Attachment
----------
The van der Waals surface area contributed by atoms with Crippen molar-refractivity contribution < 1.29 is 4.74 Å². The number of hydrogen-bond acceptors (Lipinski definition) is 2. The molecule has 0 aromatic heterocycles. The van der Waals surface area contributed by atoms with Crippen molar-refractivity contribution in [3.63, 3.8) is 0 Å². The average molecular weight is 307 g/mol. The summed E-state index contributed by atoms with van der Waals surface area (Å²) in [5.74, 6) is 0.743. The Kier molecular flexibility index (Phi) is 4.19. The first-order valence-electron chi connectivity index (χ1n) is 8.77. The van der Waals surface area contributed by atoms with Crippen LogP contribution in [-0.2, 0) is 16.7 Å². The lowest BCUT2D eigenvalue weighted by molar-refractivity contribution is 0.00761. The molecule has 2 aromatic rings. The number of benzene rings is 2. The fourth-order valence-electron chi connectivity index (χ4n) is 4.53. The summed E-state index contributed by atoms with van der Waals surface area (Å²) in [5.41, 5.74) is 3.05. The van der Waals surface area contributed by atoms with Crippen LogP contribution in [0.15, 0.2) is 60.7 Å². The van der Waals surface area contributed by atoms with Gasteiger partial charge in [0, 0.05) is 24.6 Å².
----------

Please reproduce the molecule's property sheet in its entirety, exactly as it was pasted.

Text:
The van der Waals surface area contributed by atoms with Crippen molar-refractivity contribution < 1.29 is 4.74 Å². The number of hydrogen-bond acceptors (Lipinski definition) is 2. The molecule has 0 aromatic heterocycles. The van der Waals surface area contributed by atoms with Crippen molar-refractivity contribution in [3.63, 3.8) is 0 Å². The average molecular weight is 307 g/mol. The summed E-state index contributed by atoms with van der Waals surface area (Å²) in [5.74, 6) is 0.743. The Kier molecular flexibility index (Phi) is 4.19. The first-order valence-electron chi connectivity index (χ1n) is 8.77. The van der Waals surface area contributed by atoms with Crippen LogP contribution in [-0.2, 0) is 16.7 Å². The lowest BCUT2D eigenvalue weighted by molar-refractivity contribution is 0.00761. The molecule has 2 aromatic rings. The number of benzene rings is 2. The fourth-order valence-electron chi connectivity index (χ4n) is 4.53. The summed E-state index contributed by atoms with van der Waals surface area (Å²) in [5.41, 5.74) is 3.05. The van der Waals surface area contributed by atoms with Crippen LogP contribution in [0.15, 0.2) is 60.7 Å². The van der Waals surface area contributed by atoms with Gasteiger partial charge in [0, 0.05) is 24.6 Å².